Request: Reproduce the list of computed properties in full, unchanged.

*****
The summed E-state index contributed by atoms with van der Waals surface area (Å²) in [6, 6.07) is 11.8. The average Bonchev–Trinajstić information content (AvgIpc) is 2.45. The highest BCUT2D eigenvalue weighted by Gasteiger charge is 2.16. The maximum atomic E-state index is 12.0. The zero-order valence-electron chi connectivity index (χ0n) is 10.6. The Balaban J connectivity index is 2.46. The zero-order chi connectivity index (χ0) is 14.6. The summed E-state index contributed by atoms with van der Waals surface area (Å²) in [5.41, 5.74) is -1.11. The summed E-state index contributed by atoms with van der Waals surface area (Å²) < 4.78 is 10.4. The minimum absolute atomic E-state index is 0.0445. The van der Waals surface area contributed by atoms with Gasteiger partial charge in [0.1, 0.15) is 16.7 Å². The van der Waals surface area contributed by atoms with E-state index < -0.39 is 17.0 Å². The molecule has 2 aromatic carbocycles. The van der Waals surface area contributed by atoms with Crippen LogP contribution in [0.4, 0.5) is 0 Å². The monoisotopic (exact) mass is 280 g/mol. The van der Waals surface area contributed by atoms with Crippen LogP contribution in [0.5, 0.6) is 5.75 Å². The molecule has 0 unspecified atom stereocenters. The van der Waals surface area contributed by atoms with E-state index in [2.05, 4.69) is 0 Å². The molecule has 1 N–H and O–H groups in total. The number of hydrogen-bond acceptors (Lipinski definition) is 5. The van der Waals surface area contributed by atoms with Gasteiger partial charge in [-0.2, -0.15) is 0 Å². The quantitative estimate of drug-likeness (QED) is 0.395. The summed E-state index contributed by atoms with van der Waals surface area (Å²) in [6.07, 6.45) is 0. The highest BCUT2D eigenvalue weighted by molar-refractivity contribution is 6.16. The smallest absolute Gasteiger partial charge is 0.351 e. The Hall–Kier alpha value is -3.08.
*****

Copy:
The summed E-state index contributed by atoms with van der Waals surface area (Å²) in [6, 6.07) is 11.8. The average Bonchev–Trinajstić information content (AvgIpc) is 2.45. The highest BCUT2D eigenvalue weighted by Gasteiger charge is 2.16. The maximum atomic E-state index is 12.0. The zero-order valence-electron chi connectivity index (χ0n) is 10.6. The Balaban J connectivity index is 2.46. The zero-order chi connectivity index (χ0) is 14.6. The summed E-state index contributed by atoms with van der Waals surface area (Å²) in [5.41, 5.74) is -1.11. The summed E-state index contributed by atoms with van der Waals surface area (Å²) < 4.78 is 10.4. The minimum absolute atomic E-state index is 0.0445. The van der Waals surface area contributed by atoms with Gasteiger partial charge in [0.1, 0.15) is 16.7 Å². The van der Waals surface area contributed by atoms with E-state index < -0.39 is 17.0 Å². The molecule has 2 aromatic carbocycles. The van der Waals surface area contributed by atoms with Crippen LogP contribution in [0.4, 0.5) is 0 Å². The monoisotopic (exact) mass is 280 g/mol. The van der Waals surface area contributed by atoms with Crippen LogP contribution in [0.5, 0.6) is 5.75 Å². The molecule has 0 unspecified atom stereocenters. The van der Waals surface area contributed by atoms with E-state index in [2.05, 4.69) is 0 Å². The molecule has 1 N–H and O–H groups in total. The number of hydrogen-bond acceptors (Lipinski definition) is 5. The van der Waals surface area contributed by atoms with Gasteiger partial charge in [-0.2, -0.15) is 0 Å². The quantitative estimate of drug-likeness (QED) is 0.395. The summed E-state index contributed by atoms with van der Waals surface area (Å²) in [6.07, 6.45) is 0. The highest BCUT2D eigenvalue weighted by molar-refractivity contribution is 6.16. The smallest absolute Gasteiger partial charge is 0.351 e. The Hall–Kier alpha value is -3.08.